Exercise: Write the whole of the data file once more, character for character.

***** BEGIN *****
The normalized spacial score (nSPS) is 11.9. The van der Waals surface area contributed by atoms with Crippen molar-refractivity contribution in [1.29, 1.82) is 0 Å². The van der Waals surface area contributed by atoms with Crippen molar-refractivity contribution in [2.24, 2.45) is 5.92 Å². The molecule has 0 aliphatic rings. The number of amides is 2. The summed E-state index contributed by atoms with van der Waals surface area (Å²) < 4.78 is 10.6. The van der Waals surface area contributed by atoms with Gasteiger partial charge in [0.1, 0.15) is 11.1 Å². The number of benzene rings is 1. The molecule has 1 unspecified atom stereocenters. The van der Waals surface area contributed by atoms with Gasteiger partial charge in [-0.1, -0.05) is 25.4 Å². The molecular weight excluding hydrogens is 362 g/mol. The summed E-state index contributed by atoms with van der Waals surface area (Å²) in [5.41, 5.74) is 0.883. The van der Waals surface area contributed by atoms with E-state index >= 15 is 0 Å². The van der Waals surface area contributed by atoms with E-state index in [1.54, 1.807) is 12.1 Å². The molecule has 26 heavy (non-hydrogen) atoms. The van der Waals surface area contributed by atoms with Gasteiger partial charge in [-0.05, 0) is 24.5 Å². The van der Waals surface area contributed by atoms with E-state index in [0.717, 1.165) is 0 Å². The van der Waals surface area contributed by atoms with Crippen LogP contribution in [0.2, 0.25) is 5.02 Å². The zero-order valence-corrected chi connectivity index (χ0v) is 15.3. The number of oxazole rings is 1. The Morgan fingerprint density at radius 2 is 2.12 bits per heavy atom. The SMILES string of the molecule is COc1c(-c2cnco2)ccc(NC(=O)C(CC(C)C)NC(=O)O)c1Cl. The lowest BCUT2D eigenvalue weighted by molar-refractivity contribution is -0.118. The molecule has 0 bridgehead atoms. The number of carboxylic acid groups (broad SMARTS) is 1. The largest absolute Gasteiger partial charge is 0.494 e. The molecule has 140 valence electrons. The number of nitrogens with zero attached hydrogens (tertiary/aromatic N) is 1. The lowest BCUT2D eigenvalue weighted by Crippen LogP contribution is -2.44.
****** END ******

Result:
The normalized spacial score (nSPS) is 11.9. The van der Waals surface area contributed by atoms with Crippen molar-refractivity contribution in [1.29, 1.82) is 0 Å². The van der Waals surface area contributed by atoms with Crippen molar-refractivity contribution in [2.24, 2.45) is 5.92 Å². The molecule has 0 aliphatic rings. The number of amides is 2. The summed E-state index contributed by atoms with van der Waals surface area (Å²) < 4.78 is 10.6. The van der Waals surface area contributed by atoms with Gasteiger partial charge in [0.1, 0.15) is 11.1 Å². The number of benzene rings is 1. The molecule has 1 unspecified atom stereocenters. The van der Waals surface area contributed by atoms with Gasteiger partial charge in [-0.1, -0.05) is 25.4 Å². The molecular weight excluding hydrogens is 362 g/mol. The summed E-state index contributed by atoms with van der Waals surface area (Å²) in [5.41, 5.74) is 0.883. The van der Waals surface area contributed by atoms with E-state index >= 15 is 0 Å². The van der Waals surface area contributed by atoms with E-state index in [1.54, 1.807) is 12.1 Å². The molecule has 26 heavy (non-hydrogen) atoms. The van der Waals surface area contributed by atoms with Gasteiger partial charge in [-0.05, 0) is 24.5 Å². The van der Waals surface area contributed by atoms with E-state index in [0.717, 1.165) is 0 Å². The van der Waals surface area contributed by atoms with Crippen LogP contribution in [0.2, 0.25) is 5.02 Å². The zero-order valence-corrected chi connectivity index (χ0v) is 15.3. The number of oxazole rings is 1. The Morgan fingerprint density at radius 2 is 2.12 bits per heavy atom. The SMILES string of the molecule is COc1c(-c2cnco2)ccc(NC(=O)C(CC(C)C)NC(=O)O)c1Cl. The lowest BCUT2D eigenvalue weighted by molar-refractivity contribution is -0.118. The molecule has 0 bridgehead atoms. The number of carboxylic acid groups (broad SMARTS) is 1. The largest absolute Gasteiger partial charge is 0.494 e. The molecule has 140 valence electrons. The number of nitrogens with zero attached hydrogens (tertiary/aromatic N) is 1. The lowest BCUT2D eigenvalue weighted by Crippen LogP contribution is -2.44.